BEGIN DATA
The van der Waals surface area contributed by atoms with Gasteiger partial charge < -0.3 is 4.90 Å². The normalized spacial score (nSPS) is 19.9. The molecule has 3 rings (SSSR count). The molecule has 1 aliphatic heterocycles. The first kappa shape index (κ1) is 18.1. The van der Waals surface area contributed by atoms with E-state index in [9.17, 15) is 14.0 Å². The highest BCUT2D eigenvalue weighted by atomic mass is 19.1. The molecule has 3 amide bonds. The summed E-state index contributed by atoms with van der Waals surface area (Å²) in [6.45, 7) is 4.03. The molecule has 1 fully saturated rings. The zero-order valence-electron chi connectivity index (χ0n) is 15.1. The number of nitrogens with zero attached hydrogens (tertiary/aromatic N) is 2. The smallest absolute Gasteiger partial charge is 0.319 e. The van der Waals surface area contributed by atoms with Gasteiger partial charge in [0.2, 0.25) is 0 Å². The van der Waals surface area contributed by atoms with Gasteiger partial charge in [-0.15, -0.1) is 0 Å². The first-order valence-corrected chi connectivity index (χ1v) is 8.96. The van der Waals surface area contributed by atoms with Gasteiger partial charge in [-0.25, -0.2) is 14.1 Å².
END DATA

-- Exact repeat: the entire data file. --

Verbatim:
The van der Waals surface area contributed by atoms with Gasteiger partial charge < -0.3 is 4.90 Å². The normalized spacial score (nSPS) is 19.9. The molecule has 3 rings (SSSR count). The molecule has 1 aliphatic heterocycles. The first kappa shape index (κ1) is 18.1. The van der Waals surface area contributed by atoms with E-state index in [9.17, 15) is 14.0 Å². The highest BCUT2D eigenvalue weighted by atomic mass is 19.1. The molecule has 3 amide bonds. The summed E-state index contributed by atoms with van der Waals surface area (Å²) in [6.45, 7) is 4.03. The molecule has 1 fully saturated rings. The zero-order valence-electron chi connectivity index (χ0n) is 15.1. The number of nitrogens with zero attached hydrogens (tertiary/aromatic N) is 2. The smallest absolute Gasteiger partial charge is 0.319 e. The van der Waals surface area contributed by atoms with Gasteiger partial charge in [0.2, 0.25) is 0 Å². The van der Waals surface area contributed by atoms with Gasteiger partial charge in [-0.15, -0.1) is 0 Å². The first-order valence-corrected chi connectivity index (χ1v) is 8.96. The van der Waals surface area contributed by atoms with Gasteiger partial charge in [-0.25, -0.2) is 14.1 Å².